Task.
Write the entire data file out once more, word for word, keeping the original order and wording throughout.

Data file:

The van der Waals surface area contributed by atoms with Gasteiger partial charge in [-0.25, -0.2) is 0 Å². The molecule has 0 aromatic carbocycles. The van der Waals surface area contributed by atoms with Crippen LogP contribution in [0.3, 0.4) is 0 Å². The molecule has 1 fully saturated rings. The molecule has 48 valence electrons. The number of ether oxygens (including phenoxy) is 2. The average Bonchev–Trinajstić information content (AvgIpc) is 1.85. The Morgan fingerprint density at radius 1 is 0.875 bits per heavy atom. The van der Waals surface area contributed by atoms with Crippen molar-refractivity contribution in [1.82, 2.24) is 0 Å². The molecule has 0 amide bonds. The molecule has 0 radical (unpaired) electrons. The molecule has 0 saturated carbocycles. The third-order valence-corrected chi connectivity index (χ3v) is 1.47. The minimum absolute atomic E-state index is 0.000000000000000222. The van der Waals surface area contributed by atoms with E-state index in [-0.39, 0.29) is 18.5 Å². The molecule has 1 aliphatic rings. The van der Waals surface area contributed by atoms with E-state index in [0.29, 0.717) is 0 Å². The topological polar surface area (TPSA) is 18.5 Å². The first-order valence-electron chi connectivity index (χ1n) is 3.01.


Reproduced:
The van der Waals surface area contributed by atoms with Gasteiger partial charge in [-0.25, -0.2) is 0 Å². The molecule has 0 aromatic carbocycles. The van der Waals surface area contributed by atoms with Crippen LogP contribution in [0.3, 0.4) is 0 Å². The molecule has 1 fully saturated rings. The molecule has 48 valence electrons. The number of ether oxygens (including phenoxy) is 2. The average Bonchev–Trinajstić information content (AvgIpc) is 1.85. The Morgan fingerprint density at radius 1 is 0.875 bits per heavy atom. The van der Waals surface area contributed by atoms with Crippen molar-refractivity contribution in [1.82, 2.24) is 0 Å². The molecule has 0 amide bonds. The molecule has 0 radical (unpaired) electrons. The molecule has 0 saturated carbocycles. The third-order valence-corrected chi connectivity index (χ3v) is 1.47. The minimum absolute atomic E-state index is 0.000000000000000222. The van der Waals surface area contributed by atoms with E-state index in [-0.39, 0.29) is 18.5 Å². The molecule has 1 aliphatic rings. The van der Waals surface area contributed by atoms with E-state index in [0.29, 0.717) is 0 Å². The topological polar surface area (TPSA) is 18.5 Å². The first-order valence-electron chi connectivity index (χ1n) is 3.01.